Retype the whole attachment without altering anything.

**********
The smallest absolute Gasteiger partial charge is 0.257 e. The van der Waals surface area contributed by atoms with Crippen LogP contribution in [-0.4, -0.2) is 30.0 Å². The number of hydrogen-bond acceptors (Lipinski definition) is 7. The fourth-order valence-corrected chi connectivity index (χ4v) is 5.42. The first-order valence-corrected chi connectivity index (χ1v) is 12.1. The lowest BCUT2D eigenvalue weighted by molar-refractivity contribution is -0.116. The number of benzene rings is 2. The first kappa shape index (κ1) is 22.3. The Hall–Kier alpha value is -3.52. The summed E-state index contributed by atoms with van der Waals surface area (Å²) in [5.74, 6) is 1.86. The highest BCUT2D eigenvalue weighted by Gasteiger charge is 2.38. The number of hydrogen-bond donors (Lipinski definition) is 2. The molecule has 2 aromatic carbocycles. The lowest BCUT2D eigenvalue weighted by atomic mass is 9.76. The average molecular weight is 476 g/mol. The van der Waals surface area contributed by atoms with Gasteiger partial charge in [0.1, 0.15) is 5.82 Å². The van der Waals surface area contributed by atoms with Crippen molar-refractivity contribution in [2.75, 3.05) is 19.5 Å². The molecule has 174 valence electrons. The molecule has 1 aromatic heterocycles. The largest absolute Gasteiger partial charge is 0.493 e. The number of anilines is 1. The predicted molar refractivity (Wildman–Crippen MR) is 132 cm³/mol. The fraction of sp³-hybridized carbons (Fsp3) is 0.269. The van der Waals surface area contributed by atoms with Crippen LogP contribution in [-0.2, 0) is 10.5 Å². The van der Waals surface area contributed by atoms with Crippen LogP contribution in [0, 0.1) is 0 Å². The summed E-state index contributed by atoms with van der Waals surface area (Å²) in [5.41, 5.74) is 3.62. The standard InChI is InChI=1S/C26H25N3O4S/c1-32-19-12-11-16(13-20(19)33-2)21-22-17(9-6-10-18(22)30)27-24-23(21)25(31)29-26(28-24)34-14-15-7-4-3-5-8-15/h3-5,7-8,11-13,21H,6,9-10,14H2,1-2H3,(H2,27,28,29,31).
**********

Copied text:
The smallest absolute Gasteiger partial charge is 0.257 e. The van der Waals surface area contributed by atoms with Crippen LogP contribution in [-0.4, -0.2) is 30.0 Å². The number of hydrogen-bond acceptors (Lipinski definition) is 7. The fourth-order valence-corrected chi connectivity index (χ4v) is 5.42. The first-order valence-corrected chi connectivity index (χ1v) is 12.1. The lowest BCUT2D eigenvalue weighted by molar-refractivity contribution is -0.116. The number of benzene rings is 2. The first kappa shape index (κ1) is 22.3. The Hall–Kier alpha value is -3.52. The summed E-state index contributed by atoms with van der Waals surface area (Å²) in [5.74, 6) is 1.86. The highest BCUT2D eigenvalue weighted by Gasteiger charge is 2.38. The number of hydrogen-bond donors (Lipinski definition) is 2. The molecule has 2 aromatic carbocycles. The lowest BCUT2D eigenvalue weighted by atomic mass is 9.76. The average molecular weight is 476 g/mol. The van der Waals surface area contributed by atoms with Gasteiger partial charge in [0.1, 0.15) is 5.82 Å². The van der Waals surface area contributed by atoms with Crippen molar-refractivity contribution in [2.75, 3.05) is 19.5 Å². The molecule has 174 valence electrons. The molecule has 1 aromatic heterocycles. The largest absolute Gasteiger partial charge is 0.493 e. The number of anilines is 1. The predicted molar refractivity (Wildman–Crippen MR) is 132 cm³/mol. The fraction of sp³-hybridized carbons (Fsp3) is 0.269. The van der Waals surface area contributed by atoms with Crippen LogP contribution in [-0.2, 0) is 10.5 Å². The van der Waals surface area contributed by atoms with Crippen LogP contribution in [0, 0.1) is 0 Å². The summed E-state index contributed by atoms with van der Waals surface area (Å²) in [5.41, 5.74) is 3.62. The standard InChI is InChI=1S/C26H25N3O4S/c1-32-19-12-11-16(13-20(19)33-2)21-22-17(9-6-10-18(22)30)27-24-23(21)25(31)29-26(28-24)34-14-15-7-4-3-5-8-15/h3-5,7-8,11-13,21H,6,9-10,14H2,1-2H3,(H2,27,28,29,31).